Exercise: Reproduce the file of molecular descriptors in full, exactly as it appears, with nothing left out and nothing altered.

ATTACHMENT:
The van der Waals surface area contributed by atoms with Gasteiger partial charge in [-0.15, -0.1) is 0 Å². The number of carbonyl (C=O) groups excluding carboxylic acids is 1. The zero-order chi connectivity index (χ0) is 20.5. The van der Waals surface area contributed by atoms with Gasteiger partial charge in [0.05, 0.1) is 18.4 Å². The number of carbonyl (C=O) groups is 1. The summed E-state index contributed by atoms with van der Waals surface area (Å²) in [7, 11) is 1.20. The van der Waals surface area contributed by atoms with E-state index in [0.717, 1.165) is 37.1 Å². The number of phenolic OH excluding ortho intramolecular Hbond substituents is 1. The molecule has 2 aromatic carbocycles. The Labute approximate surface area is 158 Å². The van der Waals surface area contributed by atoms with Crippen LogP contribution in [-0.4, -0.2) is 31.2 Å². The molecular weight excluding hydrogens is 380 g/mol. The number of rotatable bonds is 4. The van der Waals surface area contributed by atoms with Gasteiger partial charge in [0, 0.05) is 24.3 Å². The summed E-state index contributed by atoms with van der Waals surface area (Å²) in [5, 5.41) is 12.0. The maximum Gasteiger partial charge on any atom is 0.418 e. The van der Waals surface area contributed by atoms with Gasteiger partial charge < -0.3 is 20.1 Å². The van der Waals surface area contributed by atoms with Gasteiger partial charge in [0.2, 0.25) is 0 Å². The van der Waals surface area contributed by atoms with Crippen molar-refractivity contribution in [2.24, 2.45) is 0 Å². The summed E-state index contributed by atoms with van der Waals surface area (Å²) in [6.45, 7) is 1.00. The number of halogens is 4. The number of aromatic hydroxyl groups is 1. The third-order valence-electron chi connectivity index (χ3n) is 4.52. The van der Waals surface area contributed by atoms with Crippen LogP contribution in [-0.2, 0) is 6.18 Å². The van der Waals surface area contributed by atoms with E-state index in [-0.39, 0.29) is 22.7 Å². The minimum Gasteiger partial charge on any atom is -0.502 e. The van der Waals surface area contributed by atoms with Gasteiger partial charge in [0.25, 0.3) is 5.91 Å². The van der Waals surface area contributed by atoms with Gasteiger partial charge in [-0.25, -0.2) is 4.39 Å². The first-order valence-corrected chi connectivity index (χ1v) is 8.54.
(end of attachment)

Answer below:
The van der Waals surface area contributed by atoms with Gasteiger partial charge in [-0.15, -0.1) is 0 Å². The number of carbonyl (C=O) groups excluding carboxylic acids is 1. The zero-order chi connectivity index (χ0) is 20.5. The van der Waals surface area contributed by atoms with Gasteiger partial charge in [0.05, 0.1) is 18.4 Å². The number of carbonyl (C=O) groups is 1. The summed E-state index contributed by atoms with van der Waals surface area (Å²) in [7, 11) is 1.20. The van der Waals surface area contributed by atoms with E-state index in [0.717, 1.165) is 37.1 Å². The number of phenolic OH excluding ortho intramolecular Hbond substituents is 1. The molecule has 2 aromatic carbocycles. The Labute approximate surface area is 158 Å². The van der Waals surface area contributed by atoms with Crippen LogP contribution in [-0.4, -0.2) is 31.2 Å². The molecular weight excluding hydrogens is 380 g/mol. The number of rotatable bonds is 4. The van der Waals surface area contributed by atoms with Gasteiger partial charge in [0, 0.05) is 24.3 Å². The summed E-state index contributed by atoms with van der Waals surface area (Å²) in [5, 5.41) is 12.0. The maximum Gasteiger partial charge on any atom is 0.418 e. The van der Waals surface area contributed by atoms with Gasteiger partial charge < -0.3 is 20.1 Å². The van der Waals surface area contributed by atoms with Gasteiger partial charge in [0.2, 0.25) is 0 Å². The van der Waals surface area contributed by atoms with Crippen molar-refractivity contribution in [2.24, 2.45) is 0 Å². The summed E-state index contributed by atoms with van der Waals surface area (Å²) in [6.45, 7) is 1.00. The number of halogens is 4. The number of aromatic hydroxyl groups is 1. The third-order valence-electron chi connectivity index (χ3n) is 4.52. The van der Waals surface area contributed by atoms with Crippen LogP contribution in [-0.2, 0) is 6.18 Å². The van der Waals surface area contributed by atoms with E-state index in [-0.39, 0.29) is 22.7 Å². The minimum Gasteiger partial charge on any atom is -0.502 e. The van der Waals surface area contributed by atoms with Gasteiger partial charge in [0.25, 0.3) is 5.91 Å². The van der Waals surface area contributed by atoms with Gasteiger partial charge in [-0.25, -0.2) is 4.39 Å². The first-order valence-corrected chi connectivity index (χ1v) is 8.54.